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But the strangeness of Franco’s narrative fits perfectly with his approach to the material, keeping the viewer slightly off-balance, and highlighting the increasingly disturbed actions of the doctor’s wife. Until her untimely death in 1970, Miranda had become one of Franco’s muses, and their work together showcases both her skills as an actress, and Franco’s as a director; for some reason they brought out the best in each other. Here, the actress gives a terrific performance that shows the character’s pain and suffering, as well as the effects her violent activity begin to have on her. It’s not quite the sort of depth of character that you’d expect from a Franco movie, but it’s there nonetheless, and it elevates the movie out of its standard low-budget formula.

But there are still plenty of Franco’s trademark idiosyncracies for fans to revel in. His use of the zoom lens at odd, inexplicable moments is there, as is his shooting through glass or other translucent materials (the plastic cushion). At one point, Miranda positions a wine glass directly in front of the camera (and appears to break the fourth wall while doing so), so as to obscure her seduction of the female doctor. These are just a couple of the things that Franco litters his movies with, and while some viewers may find them off-putting and annoying, once you’ve seen a few of Franco’s movies, they become less intrusive.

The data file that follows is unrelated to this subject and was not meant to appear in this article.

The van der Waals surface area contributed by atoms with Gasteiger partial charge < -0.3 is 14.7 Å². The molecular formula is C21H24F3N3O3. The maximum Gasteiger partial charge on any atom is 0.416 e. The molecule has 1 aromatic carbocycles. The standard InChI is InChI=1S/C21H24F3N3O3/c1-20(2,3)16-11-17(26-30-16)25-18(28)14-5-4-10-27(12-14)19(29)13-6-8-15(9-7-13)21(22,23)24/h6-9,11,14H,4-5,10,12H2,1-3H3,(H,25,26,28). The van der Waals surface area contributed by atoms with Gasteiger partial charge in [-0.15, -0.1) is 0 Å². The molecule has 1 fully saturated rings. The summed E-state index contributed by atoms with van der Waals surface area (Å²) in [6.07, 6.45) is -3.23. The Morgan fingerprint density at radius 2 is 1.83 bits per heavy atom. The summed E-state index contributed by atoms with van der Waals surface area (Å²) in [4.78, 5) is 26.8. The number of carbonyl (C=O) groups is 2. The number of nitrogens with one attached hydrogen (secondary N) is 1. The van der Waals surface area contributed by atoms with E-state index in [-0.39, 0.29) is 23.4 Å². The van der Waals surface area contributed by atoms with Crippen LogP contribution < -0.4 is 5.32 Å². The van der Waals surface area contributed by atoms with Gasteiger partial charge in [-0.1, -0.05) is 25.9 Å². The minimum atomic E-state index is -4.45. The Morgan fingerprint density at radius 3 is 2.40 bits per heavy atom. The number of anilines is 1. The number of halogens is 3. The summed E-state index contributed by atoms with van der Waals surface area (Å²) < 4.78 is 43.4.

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Miranda’s performance aside, the rest of the cast indulge in varying degrees of histrionics, with Muller coming closest to the usual kind of performance you’d expect. Even Franco, not always the best cast member in his movies, displays a coolness of character that is broadly effective, and Tappert’s unhurried, almost frivolous portrayal works as close to comic relief as you’re likely to get. But in the end, these are bonuses, as the performances aren’t the main attraction of a Franco movie. It’s the man himself, and discovering what new perpsective on his somewhat perverse world view is going to be explored on each particular occasion that makes viewing his movies so worthwhile in the end.

Rating: 7/10 – in usual terms this is no masterpiece, but amongst Franco’s work this is easily one of his best, a brooding, provocative revenge movie that proves unexpectedly rewarding; as an entry level movie to Franco’s ouevre, She Killed in Ecstacy is a great place to start, and better still, works well on its own.